Book Review: Movie Wars

Movie Wars: How Hollywood and the Media Conspire to Limit What Films We Can See by Jonathan Rosenbaum
Chicago Review Press, 2002
Hardcover, 240 pages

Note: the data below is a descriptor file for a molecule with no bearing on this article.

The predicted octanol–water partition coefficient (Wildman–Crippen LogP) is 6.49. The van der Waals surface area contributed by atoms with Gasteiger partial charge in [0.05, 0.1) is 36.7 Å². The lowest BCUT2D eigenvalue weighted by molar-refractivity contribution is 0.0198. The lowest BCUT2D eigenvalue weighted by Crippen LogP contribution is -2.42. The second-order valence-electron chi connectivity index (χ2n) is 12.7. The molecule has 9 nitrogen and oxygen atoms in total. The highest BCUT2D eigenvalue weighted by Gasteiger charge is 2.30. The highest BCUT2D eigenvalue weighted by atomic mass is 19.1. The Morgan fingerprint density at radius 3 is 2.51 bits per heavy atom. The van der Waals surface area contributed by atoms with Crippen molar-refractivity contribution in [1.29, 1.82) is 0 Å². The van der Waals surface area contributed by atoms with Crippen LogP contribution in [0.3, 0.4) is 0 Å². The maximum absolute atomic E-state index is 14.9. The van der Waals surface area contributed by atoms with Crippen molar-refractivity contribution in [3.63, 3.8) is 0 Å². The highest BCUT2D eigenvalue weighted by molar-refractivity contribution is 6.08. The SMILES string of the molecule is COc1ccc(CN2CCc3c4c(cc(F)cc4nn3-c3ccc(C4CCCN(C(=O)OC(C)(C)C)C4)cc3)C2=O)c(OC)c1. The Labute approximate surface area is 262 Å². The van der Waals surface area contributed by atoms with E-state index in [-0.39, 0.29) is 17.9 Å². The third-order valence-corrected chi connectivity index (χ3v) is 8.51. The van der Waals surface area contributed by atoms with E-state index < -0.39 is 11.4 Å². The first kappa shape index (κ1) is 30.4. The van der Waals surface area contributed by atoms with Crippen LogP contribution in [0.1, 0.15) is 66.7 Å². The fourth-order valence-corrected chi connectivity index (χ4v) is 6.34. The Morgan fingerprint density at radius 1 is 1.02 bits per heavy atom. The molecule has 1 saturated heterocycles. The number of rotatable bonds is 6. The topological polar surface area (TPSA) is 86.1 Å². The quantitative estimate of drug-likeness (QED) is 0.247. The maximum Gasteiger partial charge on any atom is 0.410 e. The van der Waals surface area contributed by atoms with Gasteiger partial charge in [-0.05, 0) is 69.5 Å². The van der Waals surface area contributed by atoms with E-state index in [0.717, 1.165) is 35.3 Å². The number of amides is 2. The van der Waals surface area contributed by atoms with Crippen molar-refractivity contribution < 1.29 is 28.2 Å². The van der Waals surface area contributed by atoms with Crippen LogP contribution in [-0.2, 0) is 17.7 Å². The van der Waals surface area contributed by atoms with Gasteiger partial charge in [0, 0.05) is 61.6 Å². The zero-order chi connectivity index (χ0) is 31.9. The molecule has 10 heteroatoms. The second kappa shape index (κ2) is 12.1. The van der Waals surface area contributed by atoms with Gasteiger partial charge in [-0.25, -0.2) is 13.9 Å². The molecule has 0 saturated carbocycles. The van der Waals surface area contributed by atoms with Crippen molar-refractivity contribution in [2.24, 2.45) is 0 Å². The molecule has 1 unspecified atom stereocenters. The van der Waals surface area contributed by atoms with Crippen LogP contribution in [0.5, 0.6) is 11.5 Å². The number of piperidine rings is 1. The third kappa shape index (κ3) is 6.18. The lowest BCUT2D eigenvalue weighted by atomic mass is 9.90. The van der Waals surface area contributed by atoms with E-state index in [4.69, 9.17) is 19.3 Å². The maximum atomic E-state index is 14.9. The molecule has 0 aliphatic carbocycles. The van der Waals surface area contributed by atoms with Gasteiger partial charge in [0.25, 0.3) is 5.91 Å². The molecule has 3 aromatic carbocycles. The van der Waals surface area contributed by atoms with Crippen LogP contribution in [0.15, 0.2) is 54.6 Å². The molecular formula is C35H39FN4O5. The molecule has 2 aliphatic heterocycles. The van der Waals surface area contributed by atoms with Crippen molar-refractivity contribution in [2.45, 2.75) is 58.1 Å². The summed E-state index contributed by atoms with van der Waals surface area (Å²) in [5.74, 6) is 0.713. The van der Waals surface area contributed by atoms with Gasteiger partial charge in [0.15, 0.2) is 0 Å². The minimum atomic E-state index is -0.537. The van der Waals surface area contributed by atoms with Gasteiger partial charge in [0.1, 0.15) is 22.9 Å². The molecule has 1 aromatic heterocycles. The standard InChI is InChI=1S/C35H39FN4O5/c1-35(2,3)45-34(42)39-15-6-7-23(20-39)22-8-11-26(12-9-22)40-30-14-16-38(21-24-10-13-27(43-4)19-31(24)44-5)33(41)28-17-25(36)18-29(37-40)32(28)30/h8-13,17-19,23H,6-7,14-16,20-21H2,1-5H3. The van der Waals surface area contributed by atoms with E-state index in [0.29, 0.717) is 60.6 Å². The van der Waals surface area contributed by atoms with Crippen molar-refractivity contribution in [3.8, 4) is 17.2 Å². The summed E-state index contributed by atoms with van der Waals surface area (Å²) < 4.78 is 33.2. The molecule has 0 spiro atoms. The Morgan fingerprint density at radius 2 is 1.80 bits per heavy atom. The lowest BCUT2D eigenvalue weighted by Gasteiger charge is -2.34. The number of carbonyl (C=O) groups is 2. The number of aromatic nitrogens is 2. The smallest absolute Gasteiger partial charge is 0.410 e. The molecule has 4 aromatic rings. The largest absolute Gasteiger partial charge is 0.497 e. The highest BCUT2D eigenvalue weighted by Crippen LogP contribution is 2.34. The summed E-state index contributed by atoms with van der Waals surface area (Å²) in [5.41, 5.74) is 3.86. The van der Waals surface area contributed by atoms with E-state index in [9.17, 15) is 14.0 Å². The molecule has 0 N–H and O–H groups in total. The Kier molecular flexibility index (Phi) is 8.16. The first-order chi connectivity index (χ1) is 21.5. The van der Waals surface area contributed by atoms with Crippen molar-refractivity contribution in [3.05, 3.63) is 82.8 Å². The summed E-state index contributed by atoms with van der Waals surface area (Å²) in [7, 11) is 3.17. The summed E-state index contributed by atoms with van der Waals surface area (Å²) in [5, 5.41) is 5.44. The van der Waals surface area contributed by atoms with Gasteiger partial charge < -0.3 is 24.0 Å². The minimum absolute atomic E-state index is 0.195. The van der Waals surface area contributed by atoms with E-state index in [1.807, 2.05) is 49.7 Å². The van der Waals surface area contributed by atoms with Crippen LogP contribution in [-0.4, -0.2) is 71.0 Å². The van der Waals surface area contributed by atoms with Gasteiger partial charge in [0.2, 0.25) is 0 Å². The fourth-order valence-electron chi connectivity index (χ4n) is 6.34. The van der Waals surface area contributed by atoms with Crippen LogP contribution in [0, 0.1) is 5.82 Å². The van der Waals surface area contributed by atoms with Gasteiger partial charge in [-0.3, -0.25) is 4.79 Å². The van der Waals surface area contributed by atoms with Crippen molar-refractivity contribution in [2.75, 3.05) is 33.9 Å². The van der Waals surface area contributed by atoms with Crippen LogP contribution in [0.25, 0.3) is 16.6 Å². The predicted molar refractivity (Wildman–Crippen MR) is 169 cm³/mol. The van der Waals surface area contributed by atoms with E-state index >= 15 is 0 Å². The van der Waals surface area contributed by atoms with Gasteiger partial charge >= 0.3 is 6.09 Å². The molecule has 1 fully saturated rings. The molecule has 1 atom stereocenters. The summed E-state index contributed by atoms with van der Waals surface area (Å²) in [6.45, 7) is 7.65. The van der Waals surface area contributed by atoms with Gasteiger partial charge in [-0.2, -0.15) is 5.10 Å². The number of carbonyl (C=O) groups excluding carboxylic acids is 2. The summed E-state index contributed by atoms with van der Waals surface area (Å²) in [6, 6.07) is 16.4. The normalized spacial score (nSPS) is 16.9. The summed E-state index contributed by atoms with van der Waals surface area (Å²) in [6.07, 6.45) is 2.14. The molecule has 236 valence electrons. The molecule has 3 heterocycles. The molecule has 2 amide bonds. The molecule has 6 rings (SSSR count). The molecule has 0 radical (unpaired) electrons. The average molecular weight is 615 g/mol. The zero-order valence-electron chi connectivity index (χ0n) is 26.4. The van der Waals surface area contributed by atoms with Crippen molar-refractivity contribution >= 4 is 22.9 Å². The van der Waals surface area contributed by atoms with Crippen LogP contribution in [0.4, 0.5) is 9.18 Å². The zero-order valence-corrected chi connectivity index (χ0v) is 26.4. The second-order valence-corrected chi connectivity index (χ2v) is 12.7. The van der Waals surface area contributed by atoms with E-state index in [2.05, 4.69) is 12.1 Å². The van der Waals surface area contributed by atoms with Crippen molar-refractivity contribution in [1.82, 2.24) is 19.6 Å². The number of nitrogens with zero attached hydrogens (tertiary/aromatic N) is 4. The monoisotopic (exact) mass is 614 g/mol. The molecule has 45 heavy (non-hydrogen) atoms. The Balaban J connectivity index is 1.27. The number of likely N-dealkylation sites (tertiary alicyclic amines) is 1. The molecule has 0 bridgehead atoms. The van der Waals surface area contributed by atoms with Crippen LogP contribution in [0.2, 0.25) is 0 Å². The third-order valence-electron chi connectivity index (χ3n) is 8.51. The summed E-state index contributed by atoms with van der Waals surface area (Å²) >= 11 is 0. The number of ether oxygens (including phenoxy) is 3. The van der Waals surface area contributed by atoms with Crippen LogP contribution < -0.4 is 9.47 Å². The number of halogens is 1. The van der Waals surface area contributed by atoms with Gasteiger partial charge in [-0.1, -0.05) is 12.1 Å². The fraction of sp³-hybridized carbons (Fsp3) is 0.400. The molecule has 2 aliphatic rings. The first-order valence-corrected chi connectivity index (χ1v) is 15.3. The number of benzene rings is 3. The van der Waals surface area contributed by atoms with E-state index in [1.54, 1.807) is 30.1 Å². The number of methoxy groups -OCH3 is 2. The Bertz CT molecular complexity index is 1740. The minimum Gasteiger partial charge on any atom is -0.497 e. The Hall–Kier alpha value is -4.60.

As head film critic for the alternative weekly paper the Chicago Reader, Jonathan Rosenbaum is in a position where his taste dictates the majority of the films he reviews rather than an editorial staff (heavily influenced by Hollywood studios and popular media), typical of the mainstream press. This fortunate position informs much of his criticism and the theme of this book, a collection of essays centered around the public's access to films. The most blatant example of censorship by Hollywood that Rosenbaum exposes is Miramax's purchase of distribution rights, and subsequent shelving, of foreign films, ensuring their competition will not purchase them but also keeping these films from the public. Other topics include the supposed death of cinema, Hollywood isolationism and the American Film Institute's "contribution to movie hell". Rosenbaum's writing is clear and inviting, making up for a depth of film history that is beyond most readers and personal taste that is at odds with much of the public (he places Small Soldiers well above Saving Private Ryan as film art). By the end of the book, though, the reader has learned something about film and been exposed to film references that lie outside popular media, hopefully leading to renewed interest in film as an art form and a cultural disseminator.